Keep up the pressure on the president (even if you’re sick of politics)
People who are engaged in saving our country from the corporate takeover of our democracy have mixed (and strong) feelings about our recently re-elected president, Barack Obama, judging from some of the replies I received to the latest emails I sent to Public Citizen’s grassroots activists.
The email I sent was about Public Citizen’s campaign encouraging President Obama to refuse offers of corporate money to help pay for his inauguration in January, just as he refused corporate money for his first inauguration. The campaign was launched after The Wall Street Journal reported that some advisors close to the Obama campaign were considering accepting corporate money for the January 21, 2013 event, which coincidentally falls on the three-year anniversary of the U.S. Supreme Court’s atrocious ruling in Citizens United v. Federal Election Commission.
Interestingly, several of the emails I received in response fell into two camps – those who think we should trust that the president will stand up and do the right thing on his own, and those who think the president will inevitably betray the general public to corporate interests, no matter what anyone says. Email responders in both camps used these reasons to abstain from participating in the petition.
Now, I don’t want to exaggerate the significance of these emails. After all, I received probably only a dozen or so like this, which, compared to the 30,576 (and counting!) activists who have signed the petition so far, isn’t exactly statistically significant.
Nevertheless, I wouldn’t be surprised to learn that large segments of the public agree with these activism abstainers. With a long, ugly election behind us, lots of people are probably looking for reasons to tune out of politics right now. I can sympathize with those who are sick of trying to force Washington to do what’s right. So it’s all the more important that I explain why I think disengaging from the political process is the wrong thing to do.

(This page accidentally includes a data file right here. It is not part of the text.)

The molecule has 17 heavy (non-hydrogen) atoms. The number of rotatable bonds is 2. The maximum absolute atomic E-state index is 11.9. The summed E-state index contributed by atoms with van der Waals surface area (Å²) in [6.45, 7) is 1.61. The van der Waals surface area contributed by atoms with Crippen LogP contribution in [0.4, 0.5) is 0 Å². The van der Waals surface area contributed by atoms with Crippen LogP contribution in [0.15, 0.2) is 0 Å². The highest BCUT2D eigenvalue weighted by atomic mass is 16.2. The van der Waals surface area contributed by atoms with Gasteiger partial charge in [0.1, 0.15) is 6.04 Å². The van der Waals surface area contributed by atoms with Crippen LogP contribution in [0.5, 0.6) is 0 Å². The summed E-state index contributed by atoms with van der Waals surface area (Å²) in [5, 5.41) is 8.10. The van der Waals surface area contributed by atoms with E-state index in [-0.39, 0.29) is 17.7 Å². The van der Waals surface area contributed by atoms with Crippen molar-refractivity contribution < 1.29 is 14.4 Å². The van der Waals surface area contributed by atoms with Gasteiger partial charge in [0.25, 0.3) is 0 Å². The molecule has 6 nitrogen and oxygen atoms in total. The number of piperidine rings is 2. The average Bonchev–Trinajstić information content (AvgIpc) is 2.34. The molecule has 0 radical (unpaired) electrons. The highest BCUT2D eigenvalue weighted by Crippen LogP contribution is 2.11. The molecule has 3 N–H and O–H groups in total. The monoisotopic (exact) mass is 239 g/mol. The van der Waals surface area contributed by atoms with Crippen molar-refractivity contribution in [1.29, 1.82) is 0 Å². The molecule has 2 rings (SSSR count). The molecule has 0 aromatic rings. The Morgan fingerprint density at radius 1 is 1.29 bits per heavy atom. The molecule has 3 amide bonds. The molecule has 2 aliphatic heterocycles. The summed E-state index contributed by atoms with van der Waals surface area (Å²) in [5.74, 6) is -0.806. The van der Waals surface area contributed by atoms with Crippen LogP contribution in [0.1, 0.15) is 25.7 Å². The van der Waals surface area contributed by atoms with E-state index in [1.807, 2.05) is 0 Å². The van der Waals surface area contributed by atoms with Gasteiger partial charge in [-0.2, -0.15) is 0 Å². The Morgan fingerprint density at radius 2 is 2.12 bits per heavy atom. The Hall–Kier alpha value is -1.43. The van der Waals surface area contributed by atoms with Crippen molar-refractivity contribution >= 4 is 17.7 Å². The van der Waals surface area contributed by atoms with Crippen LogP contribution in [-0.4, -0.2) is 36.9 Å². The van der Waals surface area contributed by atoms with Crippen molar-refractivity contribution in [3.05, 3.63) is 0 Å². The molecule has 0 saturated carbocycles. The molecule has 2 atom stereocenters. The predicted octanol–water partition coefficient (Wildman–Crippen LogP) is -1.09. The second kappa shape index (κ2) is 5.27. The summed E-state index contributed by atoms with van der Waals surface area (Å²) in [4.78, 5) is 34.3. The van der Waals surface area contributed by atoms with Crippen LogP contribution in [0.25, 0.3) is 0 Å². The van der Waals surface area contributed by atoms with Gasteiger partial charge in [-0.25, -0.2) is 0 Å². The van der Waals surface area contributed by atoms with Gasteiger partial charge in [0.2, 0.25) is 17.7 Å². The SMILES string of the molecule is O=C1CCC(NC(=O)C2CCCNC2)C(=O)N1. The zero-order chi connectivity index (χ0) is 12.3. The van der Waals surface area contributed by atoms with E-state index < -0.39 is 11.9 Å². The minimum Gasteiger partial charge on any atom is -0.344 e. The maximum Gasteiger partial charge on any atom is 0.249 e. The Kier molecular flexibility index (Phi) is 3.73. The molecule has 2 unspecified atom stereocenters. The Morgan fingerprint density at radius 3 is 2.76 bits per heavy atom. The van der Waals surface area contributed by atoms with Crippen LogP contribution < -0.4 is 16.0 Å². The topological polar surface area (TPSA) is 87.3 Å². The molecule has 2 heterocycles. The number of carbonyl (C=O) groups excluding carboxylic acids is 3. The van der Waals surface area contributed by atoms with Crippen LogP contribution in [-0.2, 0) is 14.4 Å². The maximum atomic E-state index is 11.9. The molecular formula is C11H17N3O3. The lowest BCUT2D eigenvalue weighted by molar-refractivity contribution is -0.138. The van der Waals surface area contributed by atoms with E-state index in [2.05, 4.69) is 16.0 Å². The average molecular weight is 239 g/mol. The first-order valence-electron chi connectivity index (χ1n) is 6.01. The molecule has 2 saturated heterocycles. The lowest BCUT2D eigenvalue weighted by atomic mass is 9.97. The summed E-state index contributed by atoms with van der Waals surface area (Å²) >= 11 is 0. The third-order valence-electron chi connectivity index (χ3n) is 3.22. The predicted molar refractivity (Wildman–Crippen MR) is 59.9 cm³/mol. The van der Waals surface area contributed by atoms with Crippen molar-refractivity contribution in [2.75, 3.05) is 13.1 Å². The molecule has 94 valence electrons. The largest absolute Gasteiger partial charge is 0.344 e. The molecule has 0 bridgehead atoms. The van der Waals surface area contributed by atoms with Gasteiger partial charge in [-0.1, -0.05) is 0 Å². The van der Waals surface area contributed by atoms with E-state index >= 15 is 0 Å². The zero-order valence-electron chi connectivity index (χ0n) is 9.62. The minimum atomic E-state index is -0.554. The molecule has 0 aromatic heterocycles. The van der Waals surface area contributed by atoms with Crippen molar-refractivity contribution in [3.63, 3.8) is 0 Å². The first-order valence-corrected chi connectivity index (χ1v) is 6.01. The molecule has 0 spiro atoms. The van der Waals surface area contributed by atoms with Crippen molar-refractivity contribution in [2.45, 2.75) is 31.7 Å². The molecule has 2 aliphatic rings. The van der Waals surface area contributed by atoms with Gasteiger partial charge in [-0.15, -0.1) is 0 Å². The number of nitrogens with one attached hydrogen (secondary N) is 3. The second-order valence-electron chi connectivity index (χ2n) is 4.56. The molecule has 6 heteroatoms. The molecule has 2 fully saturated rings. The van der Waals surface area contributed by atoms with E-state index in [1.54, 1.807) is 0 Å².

In response to both camps of activism abstainers, I say this: We just can’t afford to ignore what’s going on in Washington. Not for one month, not for one week – not even for one day. As a watchdog organization, it’s Public Citizen’s responsibility to inform our members and supporters about opportunities to push our country’s elected leaders to do what’s right for all Americans, and to resist attempts to sacrifice the public interest to private profit.
Unlike election campaigns, we never stop. The reason why we never stop is simple: If we disengage from the political process, more corporate lobbyists and other special interests can step in and fill the vacuum. No matter what, these lobbyists will be trying to convince the president, Congress and our state lawmakers that what’s best for the corporate interests they represent is what’s best for the public in general. It might seem obvious, but it’s worth saying: It’s always much likelier that these lobbyists will get what they want if no one is challenging what they say.
In order for the president (and other elected lawmakers) to carry out the will of the people, the people must push the president in the direction they want him to go. As a newly elected Franklin Delano Roosevelt said in 1932 to fighters for progress when they presented him with a list of their priorities for him: “I agree with you, I want to do it, now make me do it.”
I don’t say this as a way to excuse lawmakers for when they make decisions that go against the public interest. I say it as a reminder that civic engagement doesn’t begin and end at the ballot box. The way I see it, believing one’s only responsibility as a citizen is to vote is like believing a manager’s only responsibility as a supervisor is to hire and fire. If you’ve got workers doing a job for you, you should probably let those workers know what you expect of them.
Our president, and our Congress, work for us. Make sure they know what you want them to do. Don’t disengage, and don’t let them forget it.
Let the president and your members of Congress know what you expect of them. To get involved with Public Citizen’s current campaigns, visit citizen.org/action.
Rick Claypool is Online Director for Public Citizen’s Congress Watch division. Follow him on Twitter at @CitizenRick.